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OU service fraternity to shave heads, raise money for childhood cancer research at event

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St. Baldrick's

A student receives a hair cut from a classmate in a photo illustration. Alpha Phi Omega, a co-ed service fraternity will host an event in November on the South Oval in support of childhood cancer awareness in which volunteers will be shaving their heads.

One of OU’s service fraternities will be hosting an event on the South Oval in support of childhood cancer awareness in which volunteers will be shaving their heads.

The co-ed fraternity, Alpha Phi Omega, will hold this event for their philanthropy, St. Baldrick’s, from 9 a.m. to 4 p.m on Nov. 3.

St. Baldrick’s is an international charity whose funds go toward childhood cancer research. The hair that will be shaved will be donated to St. Baldrick’s, who then distributes the hair to other organizations that can make wigs out of donated hair, Josh Cook, St. Baldrick's treasurer, said. 

The hashtag #baldisbeautiful has been used on social media in months leading up to this event to get the message across, and the use of social media has even inspired people to volunteer, said African American Studies and human relations junior Jessica Caldwell.

“This event is to show kids that they’re beautiful either way … and to stand in solidarity,” said Leslie Morales, Alpha Phi Omega's vice president of service.

Standing in solidarity with children going through cancer means that those who volunteer to do so will do as another popular hashtag for this event says and that is #bravetheshave.

In 2012, a former member of Alpha Phi Omega, senior Kitty Raadschelders, shaved her own head and was among 30 other volunteers who did the same that year.

“I got a lot of confidence in it, and for myself, … it makes you see your inner beauty, and its just such a great cause,” Raadschelders said. “It was fun seeing my hair in all the different stages when it was growing back.”

Caldwell is planning on following in those footsteps come November, along with several of her friends, including one that is traveling from out of state to join her, she said. She has already done a lot to fundraise and spread awareness.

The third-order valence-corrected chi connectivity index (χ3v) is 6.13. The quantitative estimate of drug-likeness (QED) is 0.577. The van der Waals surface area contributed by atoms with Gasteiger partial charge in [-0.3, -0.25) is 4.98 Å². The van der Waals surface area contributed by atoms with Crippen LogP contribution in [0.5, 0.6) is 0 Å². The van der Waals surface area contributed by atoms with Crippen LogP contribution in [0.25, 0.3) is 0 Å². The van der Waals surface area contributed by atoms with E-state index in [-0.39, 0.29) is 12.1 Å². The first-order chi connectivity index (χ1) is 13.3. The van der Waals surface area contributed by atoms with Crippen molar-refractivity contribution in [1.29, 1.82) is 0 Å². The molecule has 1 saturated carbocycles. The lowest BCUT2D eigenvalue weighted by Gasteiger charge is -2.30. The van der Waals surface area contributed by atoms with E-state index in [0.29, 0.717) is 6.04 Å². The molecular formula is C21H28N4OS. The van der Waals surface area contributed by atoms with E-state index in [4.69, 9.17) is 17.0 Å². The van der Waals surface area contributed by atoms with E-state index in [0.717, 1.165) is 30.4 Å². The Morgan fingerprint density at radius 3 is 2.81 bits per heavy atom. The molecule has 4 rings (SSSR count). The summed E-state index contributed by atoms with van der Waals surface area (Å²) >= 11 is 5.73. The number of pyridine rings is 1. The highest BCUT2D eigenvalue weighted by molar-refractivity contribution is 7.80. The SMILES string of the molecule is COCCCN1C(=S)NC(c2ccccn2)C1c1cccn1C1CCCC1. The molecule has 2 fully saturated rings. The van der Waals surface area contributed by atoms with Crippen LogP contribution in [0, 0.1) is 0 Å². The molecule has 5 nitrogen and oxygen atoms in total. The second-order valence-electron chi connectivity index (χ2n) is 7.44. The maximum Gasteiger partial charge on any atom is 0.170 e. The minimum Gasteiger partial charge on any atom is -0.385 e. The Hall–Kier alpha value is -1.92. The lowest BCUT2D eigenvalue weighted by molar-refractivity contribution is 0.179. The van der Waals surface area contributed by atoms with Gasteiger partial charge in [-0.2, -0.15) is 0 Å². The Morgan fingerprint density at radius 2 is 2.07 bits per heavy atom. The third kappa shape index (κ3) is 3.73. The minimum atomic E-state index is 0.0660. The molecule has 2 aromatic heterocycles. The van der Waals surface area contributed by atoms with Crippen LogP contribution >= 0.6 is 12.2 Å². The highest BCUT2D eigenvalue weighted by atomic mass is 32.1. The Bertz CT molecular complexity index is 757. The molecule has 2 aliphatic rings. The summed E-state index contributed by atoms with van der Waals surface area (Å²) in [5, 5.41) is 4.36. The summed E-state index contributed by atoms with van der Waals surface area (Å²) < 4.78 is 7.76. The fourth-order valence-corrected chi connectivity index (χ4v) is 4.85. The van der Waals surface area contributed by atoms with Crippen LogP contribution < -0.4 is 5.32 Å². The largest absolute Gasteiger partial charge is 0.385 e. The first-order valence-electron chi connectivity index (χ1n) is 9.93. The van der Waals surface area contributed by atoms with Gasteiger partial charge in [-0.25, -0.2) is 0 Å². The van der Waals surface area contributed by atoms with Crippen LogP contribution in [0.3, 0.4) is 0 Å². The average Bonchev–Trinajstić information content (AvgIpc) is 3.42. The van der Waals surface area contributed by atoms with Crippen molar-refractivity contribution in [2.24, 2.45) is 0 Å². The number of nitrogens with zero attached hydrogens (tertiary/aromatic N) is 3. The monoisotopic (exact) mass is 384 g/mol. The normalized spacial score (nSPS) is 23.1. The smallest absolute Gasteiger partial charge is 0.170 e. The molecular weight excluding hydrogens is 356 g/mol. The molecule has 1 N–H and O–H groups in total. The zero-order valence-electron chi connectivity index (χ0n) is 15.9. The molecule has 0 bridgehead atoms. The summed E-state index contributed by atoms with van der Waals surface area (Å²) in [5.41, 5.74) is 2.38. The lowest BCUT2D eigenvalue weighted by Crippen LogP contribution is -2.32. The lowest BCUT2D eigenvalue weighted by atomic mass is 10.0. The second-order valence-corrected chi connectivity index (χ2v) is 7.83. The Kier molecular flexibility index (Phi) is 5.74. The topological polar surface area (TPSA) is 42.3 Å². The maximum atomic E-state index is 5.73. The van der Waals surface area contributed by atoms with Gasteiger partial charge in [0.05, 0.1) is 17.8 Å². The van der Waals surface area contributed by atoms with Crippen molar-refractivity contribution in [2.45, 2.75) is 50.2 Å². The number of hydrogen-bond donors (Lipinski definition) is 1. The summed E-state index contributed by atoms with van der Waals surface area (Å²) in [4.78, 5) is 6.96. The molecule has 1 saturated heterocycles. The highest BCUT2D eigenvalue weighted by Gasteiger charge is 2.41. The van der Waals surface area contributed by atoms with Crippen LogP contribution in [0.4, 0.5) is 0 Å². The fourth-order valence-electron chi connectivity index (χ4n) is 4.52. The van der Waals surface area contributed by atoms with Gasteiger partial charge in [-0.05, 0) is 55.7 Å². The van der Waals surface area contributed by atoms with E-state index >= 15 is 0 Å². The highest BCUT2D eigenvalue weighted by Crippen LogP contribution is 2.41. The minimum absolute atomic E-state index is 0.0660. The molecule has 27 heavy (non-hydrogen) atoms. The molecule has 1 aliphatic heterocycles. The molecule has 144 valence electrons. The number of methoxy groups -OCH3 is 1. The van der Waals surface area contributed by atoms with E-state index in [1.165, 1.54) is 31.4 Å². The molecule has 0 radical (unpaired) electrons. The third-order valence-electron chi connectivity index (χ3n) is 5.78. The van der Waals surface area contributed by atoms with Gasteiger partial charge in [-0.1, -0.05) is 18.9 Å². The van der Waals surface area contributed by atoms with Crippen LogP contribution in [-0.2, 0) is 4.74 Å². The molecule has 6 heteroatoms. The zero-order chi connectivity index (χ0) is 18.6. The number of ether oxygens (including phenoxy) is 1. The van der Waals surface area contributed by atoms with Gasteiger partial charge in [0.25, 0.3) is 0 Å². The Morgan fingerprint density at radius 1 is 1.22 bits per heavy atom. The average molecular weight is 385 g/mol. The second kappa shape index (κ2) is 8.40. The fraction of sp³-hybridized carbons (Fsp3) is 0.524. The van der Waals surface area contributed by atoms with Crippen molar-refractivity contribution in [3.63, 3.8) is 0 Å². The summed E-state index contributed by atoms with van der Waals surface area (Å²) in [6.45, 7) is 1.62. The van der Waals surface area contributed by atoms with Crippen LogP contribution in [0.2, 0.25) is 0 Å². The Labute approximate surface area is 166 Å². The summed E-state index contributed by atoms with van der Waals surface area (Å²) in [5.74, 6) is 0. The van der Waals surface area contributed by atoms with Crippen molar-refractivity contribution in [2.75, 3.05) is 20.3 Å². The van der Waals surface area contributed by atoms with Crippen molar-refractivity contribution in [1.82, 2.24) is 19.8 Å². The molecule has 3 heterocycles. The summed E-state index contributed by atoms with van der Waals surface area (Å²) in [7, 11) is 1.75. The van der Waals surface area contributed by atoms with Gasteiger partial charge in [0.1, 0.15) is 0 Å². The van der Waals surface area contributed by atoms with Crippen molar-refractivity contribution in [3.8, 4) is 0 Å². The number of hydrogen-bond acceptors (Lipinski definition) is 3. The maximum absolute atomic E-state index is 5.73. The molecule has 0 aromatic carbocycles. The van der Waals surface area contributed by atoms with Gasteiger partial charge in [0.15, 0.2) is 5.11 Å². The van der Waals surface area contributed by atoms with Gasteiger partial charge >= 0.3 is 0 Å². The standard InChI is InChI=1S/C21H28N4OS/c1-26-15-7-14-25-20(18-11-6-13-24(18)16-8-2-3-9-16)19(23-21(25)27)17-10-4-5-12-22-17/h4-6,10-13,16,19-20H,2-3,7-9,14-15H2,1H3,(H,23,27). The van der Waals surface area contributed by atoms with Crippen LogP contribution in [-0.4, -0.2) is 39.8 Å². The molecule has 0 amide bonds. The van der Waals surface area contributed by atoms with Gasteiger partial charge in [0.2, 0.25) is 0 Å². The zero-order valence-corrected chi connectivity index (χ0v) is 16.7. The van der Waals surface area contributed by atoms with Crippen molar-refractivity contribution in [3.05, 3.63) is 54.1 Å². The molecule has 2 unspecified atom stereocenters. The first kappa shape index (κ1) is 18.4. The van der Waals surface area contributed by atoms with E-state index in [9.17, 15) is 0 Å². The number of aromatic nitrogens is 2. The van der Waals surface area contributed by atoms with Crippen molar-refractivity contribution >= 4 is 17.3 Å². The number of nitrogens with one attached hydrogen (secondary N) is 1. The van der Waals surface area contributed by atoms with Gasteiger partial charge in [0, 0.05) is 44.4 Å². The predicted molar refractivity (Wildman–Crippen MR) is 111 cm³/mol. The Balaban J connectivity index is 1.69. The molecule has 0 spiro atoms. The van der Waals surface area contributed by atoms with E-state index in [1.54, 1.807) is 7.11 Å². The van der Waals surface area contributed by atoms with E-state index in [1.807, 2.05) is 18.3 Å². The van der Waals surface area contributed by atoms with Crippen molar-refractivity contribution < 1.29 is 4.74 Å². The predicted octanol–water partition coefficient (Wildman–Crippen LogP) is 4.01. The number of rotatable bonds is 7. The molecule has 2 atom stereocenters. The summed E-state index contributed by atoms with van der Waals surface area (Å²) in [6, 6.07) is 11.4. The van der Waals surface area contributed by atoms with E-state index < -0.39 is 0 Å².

For example, she wears a button that says “every three minutes” that is supposed to provoke conversation, since every three minutes a child is diagnosed with cancer in the United States, Caldwell said.

Alpha Phi Omega’s main cancer awareness event, though, is the head shaving itself, and witnessing other people shave their heads attracts many volunteers the day of, Caldwell said.

Cook said he hopes to provide an example for those interested in volunteering.

“Maybe if I do it, someone else will be brave enough to do it as well,” he said.

This will be his second year shaving his head and looks forward to doing it again, Cook said. 

While Morales will not be shaving her head, she will be cutting 10 inches off to donate, and she is eager to do so as well.  Some people are more attached than others when it comes to their hair, because for some, if not most, their hair is part of their identity, Morales said, that’s why it can be hard to cut so much off. 

On the other hand, Caldwell said she is curious to see where her donated hair will end up, and is looking forward to wearing beanies and seeing her scalp for the first time.

The first thing she wants to do after her head has been shaved is to take a picture with the hashtag #baldisbeautiful, Caldwell said.

This article was corrected on Oct. 29 at 11:08 a.m. to reflect that Josh Cook is the St. Baldrick’s treasurer, not Alpha Phi Omega’s executive board treasurer.

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